ACLU files suit for Va. inmate whose prison sentence was lengthened by changes to earned credit program

Last month, the General Assembly passed a budget amendment that excluded those with violent offenses from state’s earned sentence credit program


By Katie King
The Virginian-Pilot

RICHMOND, Va. - The American Civil Liberties Union of Virginia has filed a lawsuit on behalf of an imprisoned person whose slated release date was pushed back because of a recent policy change that impacted hundreds of prisoners.

“We are hoping that this will prompt other attorneys to bring cases on behalf of more people,” said Vishal Agraharkar, the organization’s senior staff attorney.

A law in 2020 expanded the state’s earned sentence credit program, allowing someone imprisoned for multiple nonviolent offenses to have time shaved off for good conduct on those convictions, even if they had one other conviction from a violent crime. Last month, the General Assembly passed a budget amendment from Gov. Glenn Youngkin that partially reversed that policy, blocking those with any violent offenses from participating.

As a result of the reversal, Antoinne Anderson, an inmate at Coffeewood Correctional Center in Mitchells, had his release date pushed back from August 2022 to April 2024 by the Virginia Department of Corrections.

The lawsuit, which was filed Monday in the Albemarle County Circuit Court, alleges that this was unlawful because Anderson had already earned his sentence credits and the budget amendment did not contain language specifying that it should be applied retroactively.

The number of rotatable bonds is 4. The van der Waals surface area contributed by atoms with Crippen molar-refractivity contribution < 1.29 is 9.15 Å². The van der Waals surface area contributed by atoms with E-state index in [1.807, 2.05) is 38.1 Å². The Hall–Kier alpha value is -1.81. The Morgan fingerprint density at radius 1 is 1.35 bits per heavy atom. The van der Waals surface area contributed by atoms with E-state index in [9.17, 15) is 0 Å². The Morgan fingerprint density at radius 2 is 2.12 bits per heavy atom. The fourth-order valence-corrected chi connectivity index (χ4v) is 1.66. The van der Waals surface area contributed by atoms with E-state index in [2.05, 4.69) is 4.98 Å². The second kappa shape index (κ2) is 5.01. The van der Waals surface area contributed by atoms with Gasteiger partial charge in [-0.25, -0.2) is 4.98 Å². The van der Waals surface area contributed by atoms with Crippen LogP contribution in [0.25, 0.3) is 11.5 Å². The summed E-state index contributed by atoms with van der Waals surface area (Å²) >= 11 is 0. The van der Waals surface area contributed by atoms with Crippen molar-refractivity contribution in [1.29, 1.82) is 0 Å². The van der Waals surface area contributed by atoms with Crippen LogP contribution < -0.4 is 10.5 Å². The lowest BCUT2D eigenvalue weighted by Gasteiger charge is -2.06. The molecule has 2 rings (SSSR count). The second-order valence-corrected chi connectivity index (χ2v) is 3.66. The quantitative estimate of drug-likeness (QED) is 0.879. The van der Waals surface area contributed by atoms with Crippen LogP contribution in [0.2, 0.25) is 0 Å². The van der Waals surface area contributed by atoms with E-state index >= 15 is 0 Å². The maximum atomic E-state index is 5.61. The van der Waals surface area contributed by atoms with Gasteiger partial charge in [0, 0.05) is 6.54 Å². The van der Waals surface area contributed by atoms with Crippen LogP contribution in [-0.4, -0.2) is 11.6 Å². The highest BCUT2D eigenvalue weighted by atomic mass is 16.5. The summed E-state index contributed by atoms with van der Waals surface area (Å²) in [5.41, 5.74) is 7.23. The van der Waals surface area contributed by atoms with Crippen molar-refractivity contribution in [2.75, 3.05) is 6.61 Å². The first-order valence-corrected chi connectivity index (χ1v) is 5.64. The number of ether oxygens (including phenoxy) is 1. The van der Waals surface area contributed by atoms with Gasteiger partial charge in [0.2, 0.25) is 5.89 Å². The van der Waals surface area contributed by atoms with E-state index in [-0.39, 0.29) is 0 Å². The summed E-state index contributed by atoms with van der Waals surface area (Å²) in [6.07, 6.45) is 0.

“As a result of the VDOC’s misapplication of the law, Mr. Anderson will miss out on family milestones and precious time with relatives who may not have much time left,” states the suit. “He planned to spend time with his 83-year-old father, who has cancer and is in poor health.”

A spokesperson for the DOC declined to comment Tuesday.

Hundreds of other inmates who were slated for release this summer now remain in custody as a result of the reversal.

“They had earned those sentence reductions and had their dates recalculated, and the Department of Corrections had prepared them for release and prepared their families for their release,” Agraharkar said. “They were relying on those promises and had their families hopes up and their own hopes up.”

Youngkin has previously stated that the 2020 law was too far reaching and explained his amendment was intended to correct “an error” that allowed those with a violent offense to benefit.

McClatchy-Tribune News Service

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